More Fast Starts
Matsui is still somewhat of a mystery. A number of pundits - mostly from New York - claim that he's already proved that he's the real deal. Some are even suggesting that he'll be an MVP candidate or finish in the top 10 in RBI in the AL. That may be true. But it's hard to say for sure when 40% of his games so far have come against the Devil Rays. Oddly enough, he's hit worse against them than he has against superior Minnesota and Toronto pitching staffs. Still, his record against the good American League pitchers he's faced - Roy Halladay, Cory Lidle, Johan Santana and Kyle Lohse - is 3-for-17 with no walks and no extra-base hits, with two of the hits coming off Santana.
One thing that has been apparent early on is that teams are trying to get him out on the outside of the plate, but without establishing the inner half. Can he fight off pitches on his hands? Can he lay off breaking pitches inside? It will be interesting to find out. It'll also be interesting to see how he reacts the first time he's hit with a pitch or given chin music.
One other important thing to consider: Japanese power numbers have not translated well to the majors. In fact, of the hitters who have come to the majors from Japan, all have hit about half as many home runs per season in the majors as they averaged in Japan. Orestes Destrade averaged 44 homers a season (actually, per 500 at bats) for his career in the Far East, but hit just 20 in his only full season in the majors. Ichiro Suzuki averaged 16 per year over there, but just 8 over here. Tsyoshi Shinjo averaged 19 a season; his best year here was 10. Matsui has averaged 35 a season in Japan so it follows some logic that he won't hit nearly that many here.
The Godzilla euphoria should last about another week, and then his batting average will mysteriously begin to drop. Why? Because in one week, the Yankees begin a string of 21 games in which they play the Angels, Mariners and A's 18 times. All three of those teams have solid pitching staffs that are aggressive on the inside of the plate. My guess is that he finishes the season around .285 with 18-20 homers and 95 RBI. Solid numbers, but far shy of the early season hype.
Bradley has struggled through his first three seasons in the majors, but is at the point now where things should start to come together for him. And apparently they are. He's off to a torrid start, which has a lot of people talking about something other than his name. The player he was most often compared to in the minor leagues, at least in terms of talent, was Rondell White. If he can avoid White's injury bug, his peak production should be similar - 25 homers a season, as many as 20 steals. While it's probably still too early to expect that kind of production this season, 15-18 homers and maybe a dozen steals is not a stretch.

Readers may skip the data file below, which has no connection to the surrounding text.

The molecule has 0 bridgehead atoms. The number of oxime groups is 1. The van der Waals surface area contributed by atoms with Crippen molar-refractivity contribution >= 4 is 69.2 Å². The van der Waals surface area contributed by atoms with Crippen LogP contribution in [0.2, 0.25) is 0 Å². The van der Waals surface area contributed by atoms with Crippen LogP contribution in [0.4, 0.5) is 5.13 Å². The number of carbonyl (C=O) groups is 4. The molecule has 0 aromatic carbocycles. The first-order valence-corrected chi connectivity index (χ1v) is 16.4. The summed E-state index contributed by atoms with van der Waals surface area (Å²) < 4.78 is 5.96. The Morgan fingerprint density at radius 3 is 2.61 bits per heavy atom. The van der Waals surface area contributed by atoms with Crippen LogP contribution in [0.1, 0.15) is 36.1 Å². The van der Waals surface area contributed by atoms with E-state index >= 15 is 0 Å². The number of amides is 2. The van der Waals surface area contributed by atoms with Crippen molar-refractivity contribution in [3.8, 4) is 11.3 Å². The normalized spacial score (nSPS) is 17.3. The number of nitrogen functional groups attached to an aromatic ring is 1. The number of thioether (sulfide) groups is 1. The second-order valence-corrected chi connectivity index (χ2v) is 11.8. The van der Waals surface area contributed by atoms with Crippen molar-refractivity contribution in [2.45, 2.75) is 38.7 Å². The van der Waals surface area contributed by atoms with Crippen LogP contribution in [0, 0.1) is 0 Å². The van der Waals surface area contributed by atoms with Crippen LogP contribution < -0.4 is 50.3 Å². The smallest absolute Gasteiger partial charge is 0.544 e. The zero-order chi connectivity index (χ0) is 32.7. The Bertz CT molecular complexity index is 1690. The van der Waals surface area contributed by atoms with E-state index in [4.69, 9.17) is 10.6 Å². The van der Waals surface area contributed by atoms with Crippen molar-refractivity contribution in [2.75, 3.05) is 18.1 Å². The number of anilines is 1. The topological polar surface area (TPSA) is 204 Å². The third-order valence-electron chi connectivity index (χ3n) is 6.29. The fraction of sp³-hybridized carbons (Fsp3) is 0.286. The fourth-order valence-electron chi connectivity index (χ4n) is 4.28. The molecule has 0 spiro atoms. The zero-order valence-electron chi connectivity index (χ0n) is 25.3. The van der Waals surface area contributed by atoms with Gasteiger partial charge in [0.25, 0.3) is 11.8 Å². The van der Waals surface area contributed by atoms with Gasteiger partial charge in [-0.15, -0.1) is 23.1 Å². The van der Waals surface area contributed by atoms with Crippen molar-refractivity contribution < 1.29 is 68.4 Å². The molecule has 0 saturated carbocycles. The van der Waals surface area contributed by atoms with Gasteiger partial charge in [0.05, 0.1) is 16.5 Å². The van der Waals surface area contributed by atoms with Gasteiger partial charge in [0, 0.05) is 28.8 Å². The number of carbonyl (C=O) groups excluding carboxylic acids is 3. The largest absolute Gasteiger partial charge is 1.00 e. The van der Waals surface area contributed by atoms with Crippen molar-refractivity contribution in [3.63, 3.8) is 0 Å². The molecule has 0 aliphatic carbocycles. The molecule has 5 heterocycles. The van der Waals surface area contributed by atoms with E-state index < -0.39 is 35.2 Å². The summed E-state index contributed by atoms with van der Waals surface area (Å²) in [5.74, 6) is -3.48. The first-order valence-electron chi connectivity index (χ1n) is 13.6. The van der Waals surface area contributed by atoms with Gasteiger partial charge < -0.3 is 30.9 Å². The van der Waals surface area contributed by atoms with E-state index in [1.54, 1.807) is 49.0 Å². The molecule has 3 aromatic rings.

This guy gets absolutely no respect, despite putting up respectable numbers every year. Over that last 3 seasons in Florida, Kevin Millar has been given 1146 at bats, or roughly two seasons worth of at bats if he were playing full time. If we compact his three seasons into two, we get a player who has hit .298 with 47 doubles, 25 homers, 92 RBI and 78 runs scored per season (573 at bats). Additionally, he'd walk 58 times, giving him an on base of .369. What team can't use a guy like that?
He's playing pretty much full time in Boston and it's a better park to hit in than Pro Player in Florida. He may not reach 550 at bats, but he'll likely produce at the same rate he has the past 3 years and end up with numbers similar to those described above.
Borowski looks to be Dusty Baker's early favorite for saves until Antonio Alfonseca returns, but as long as he's pitching as well as he is right now, there's little chance that Baker is going to mess with a sure thing. Borowski has been lights out so far despite pitching in eight of the Cubs' first 13 games. And when I say lights out, I mean just 2 hits and no walks in 8 innings pitched with 9 strikeouts. None of his pitches are overpowering, or even significantly above average. However, he throws three pitches for strikes and his fastball is good enough - consistently around 92 with movement - to keep hitters honest.
Cubs fans will surely appreciate that this is not a fluke performance. In 2001 at AAA Iowa, Borowski threw 110 innings, allowing just 87 hits and 26 walks while striking out 131 batters. Last year was a largely anonymous season in Chicago, despite throwing 95.2 innings, allowing 84 hits, 29 walks while striking out 97. Numbers like these cry out "I'm a very good closer!" The same can not be said for Alfonseca's.
Carter is similar to Borowski in that none of his pitches are exciting by themselves. In fact, his fastball runs a pedestrian 88-89. But he throws four pitches for strikes and has no trepidation about throwing any of them in any count. His numbers haven't been as impressive as Borowski's either, although he has been very successful the last 2 years. Last year, he split between AAA Durham and Tampa, throwing 152 combined innings (20 in the big leagues) allowing 126 hits (15), 17 walks (5) and striking out 104 batters (14).
I'm not sure that the comparison is totally accurate, but every time I see Carter pitch, I keep thinking Greg McMichael, who was a successful soft-tossing closer for a couple of years in Atlanta and remained a solid major league reliever for a total of about 5 years before the league started keying on his change-up. Carter looks to be cut from similar cloth. Because he doesn't throw hard, he may have some trouble with the long ball, but he should post good enough numbers to be a quality closing option all year.